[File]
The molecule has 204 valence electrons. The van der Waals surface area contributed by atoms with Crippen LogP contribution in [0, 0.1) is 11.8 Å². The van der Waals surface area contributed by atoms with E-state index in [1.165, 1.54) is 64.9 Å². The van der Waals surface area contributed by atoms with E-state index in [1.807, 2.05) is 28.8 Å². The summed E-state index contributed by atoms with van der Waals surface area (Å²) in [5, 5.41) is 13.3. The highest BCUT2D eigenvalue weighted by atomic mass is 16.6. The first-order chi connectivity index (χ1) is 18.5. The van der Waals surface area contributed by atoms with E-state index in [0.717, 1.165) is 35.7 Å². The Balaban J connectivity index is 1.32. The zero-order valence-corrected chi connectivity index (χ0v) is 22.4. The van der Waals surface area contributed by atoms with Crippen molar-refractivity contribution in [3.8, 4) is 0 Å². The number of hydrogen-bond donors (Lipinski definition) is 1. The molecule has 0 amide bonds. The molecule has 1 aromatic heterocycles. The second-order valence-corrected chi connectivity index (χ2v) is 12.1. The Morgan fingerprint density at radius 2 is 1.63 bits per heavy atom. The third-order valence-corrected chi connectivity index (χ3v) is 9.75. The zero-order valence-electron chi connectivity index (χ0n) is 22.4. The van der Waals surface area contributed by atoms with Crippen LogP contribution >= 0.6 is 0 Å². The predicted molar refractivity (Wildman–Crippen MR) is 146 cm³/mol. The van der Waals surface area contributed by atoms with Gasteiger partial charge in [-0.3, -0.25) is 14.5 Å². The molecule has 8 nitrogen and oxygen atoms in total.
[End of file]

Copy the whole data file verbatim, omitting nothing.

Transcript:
The molecule has 204 valence electrons. The van der Waals surface area contributed by atoms with Crippen LogP contribution in [0, 0.1) is 11.8 Å². The van der Waals surface area contributed by atoms with E-state index in [1.165, 1.54) is 64.9 Å². The van der Waals surface area contributed by atoms with E-state index in [1.807, 2.05) is 28.8 Å². The summed E-state index contributed by atoms with van der Waals surface area (Å²) in [5, 5.41) is 13.3. The highest BCUT2D eigenvalue weighted by atomic mass is 16.6. The first-order chi connectivity index (χ1) is 18.5. The van der Waals surface area contributed by atoms with E-state index in [0.717, 1.165) is 35.7 Å². The Balaban J connectivity index is 1.32. The zero-order valence-corrected chi connectivity index (χ0v) is 22.4. The van der Waals surface area contributed by atoms with Crippen molar-refractivity contribution in [3.8, 4) is 0 Å². The number of hydrogen-bond donors (Lipinski definition) is 1. The molecule has 0 amide bonds. The molecule has 1 aromatic heterocycles. The second-order valence-corrected chi connectivity index (χ2v) is 12.1. The Morgan fingerprint density at radius 2 is 1.63 bits per heavy atom. The third-order valence-corrected chi connectivity index (χ3v) is 9.75. The zero-order valence-electron chi connectivity index (χ0n) is 22.4. The van der Waals surface area contributed by atoms with Crippen LogP contribution >= 0.6 is 0 Å². The predicted molar refractivity (Wildman–Crippen MR) is 146 cm³/mol. The van der Waals surface area contributed by atoms with Gasteiger partial charge in [-0.3, -0.25) is 14.5 Å². The molecule has 8 nitrogen and oxygen atoms in total.